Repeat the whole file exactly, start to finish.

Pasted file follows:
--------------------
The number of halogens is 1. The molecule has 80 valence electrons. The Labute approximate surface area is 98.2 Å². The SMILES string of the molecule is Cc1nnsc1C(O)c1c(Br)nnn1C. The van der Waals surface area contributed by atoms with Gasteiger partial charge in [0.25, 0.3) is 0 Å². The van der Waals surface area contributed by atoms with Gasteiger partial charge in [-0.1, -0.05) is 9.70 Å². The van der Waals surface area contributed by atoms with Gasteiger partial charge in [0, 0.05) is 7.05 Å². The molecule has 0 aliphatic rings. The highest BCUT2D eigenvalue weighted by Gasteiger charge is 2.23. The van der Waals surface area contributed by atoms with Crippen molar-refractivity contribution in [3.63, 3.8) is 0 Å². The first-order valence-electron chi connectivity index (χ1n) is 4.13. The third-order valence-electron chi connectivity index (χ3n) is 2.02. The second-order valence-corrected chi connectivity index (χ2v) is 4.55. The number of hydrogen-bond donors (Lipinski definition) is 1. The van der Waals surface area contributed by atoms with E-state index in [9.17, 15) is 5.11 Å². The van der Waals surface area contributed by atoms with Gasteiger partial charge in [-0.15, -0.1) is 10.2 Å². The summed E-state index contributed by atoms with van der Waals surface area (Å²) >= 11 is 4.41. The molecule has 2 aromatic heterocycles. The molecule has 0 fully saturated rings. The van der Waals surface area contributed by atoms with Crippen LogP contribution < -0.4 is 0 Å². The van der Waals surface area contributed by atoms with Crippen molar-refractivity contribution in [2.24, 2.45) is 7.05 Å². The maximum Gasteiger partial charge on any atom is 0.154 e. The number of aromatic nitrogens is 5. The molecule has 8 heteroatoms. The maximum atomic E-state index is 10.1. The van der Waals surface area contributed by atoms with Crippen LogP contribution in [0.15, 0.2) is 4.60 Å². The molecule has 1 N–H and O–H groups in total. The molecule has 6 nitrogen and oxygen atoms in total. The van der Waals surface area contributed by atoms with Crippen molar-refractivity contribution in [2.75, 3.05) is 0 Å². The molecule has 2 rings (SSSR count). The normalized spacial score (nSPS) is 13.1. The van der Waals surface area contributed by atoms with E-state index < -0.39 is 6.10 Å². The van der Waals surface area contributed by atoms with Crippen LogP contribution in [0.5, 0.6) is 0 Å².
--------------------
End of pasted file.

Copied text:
The number of halogens is 1. The molecule has 80 valence electrons. The Labute approximate surface area is 98.2 Å². The SMILES string of the molecule is Cc1nnsc1C(O)c1c(Br)nnn1C. The van der Waals surface area contributed by atoms with Gasteiger partial charge in [0.25, 0.3) is 0 Å². The van der Waals surface area contributed by atoms with Gasteiger partial charge in [-0.1, -0.05) is 9.70 Å². The van der Waals surface area contributed by atoms with Gasteiger partial charge in [0, 0.05) is 7.05 Å². The molecule has 0 aliphatic rings. The highest BCUT2D eigenvalue weighted by Gasteiger charge is 2.23. The van der Waals surface area contributed by atoms with Crippen molar-refractivity contribution in [3.63, 3.8) is 0 Å². The first-order valence-electron chi connectivity index (χ1n) is 4.13. The third-order valence-electron chi connectivity index (χ3n) is 2.02. The second-order valence-corrected chi connectivity index (χ2v) is 4.55. The number of hydrogen-bond donors (Lipinski definition) is 1. The van der Waals surface area contributed by atoms with E-state index in [9.17, 15) is 5.11 Å². The van der Waals surface area contributed by atoms with Gasteiger partial charge in [-0.15, -0.1) is 10.2 Å². The summed E-state index contributed by atoms with van der Waals surface area (Å²) >= 11 is 4.41. The molecule has 2 aromatic heterocycles. The molecule has 0 fully saturated rings. The van der Waals surface area contributed by atoms with Crippen LogP contribution < -0.4 is 0 Å². The van der Waals surface area contributed by atoms with Crippen molar-refractivity contribution in [2.24, 2.45) is 7.05 Å². The maximum Gasteiger partial charge on any atom is 0.154 e. The number of aromatic nitrogens is 5. The molecule has 8 heteroatoms. The maximum atomic E-state index is 10.1. The van der Waals surface area contributed by atoms with Crippen LogP contribution in [0.15, 0.2) is 4.60 Å². The molecule has 1 N–H and O–H groups in total. The molecule has 6 nitrogen and oxygen atoms in total. The van der Waals surface area contributed by atoms with Crippen molar-refractivity contribution in [2.75, 3.05) is 0 Å². The molecule has 2 rings (SSSR count). The normalized spacial score (nSPS) is 13.1. The van der Waals surface area contributed by atoms with E-state index < -0.39 is 6.10 Å². The van der Waals surface area contributed by atoms with Crippen LogP contribution in [0.5, 0.6) is 0 Å².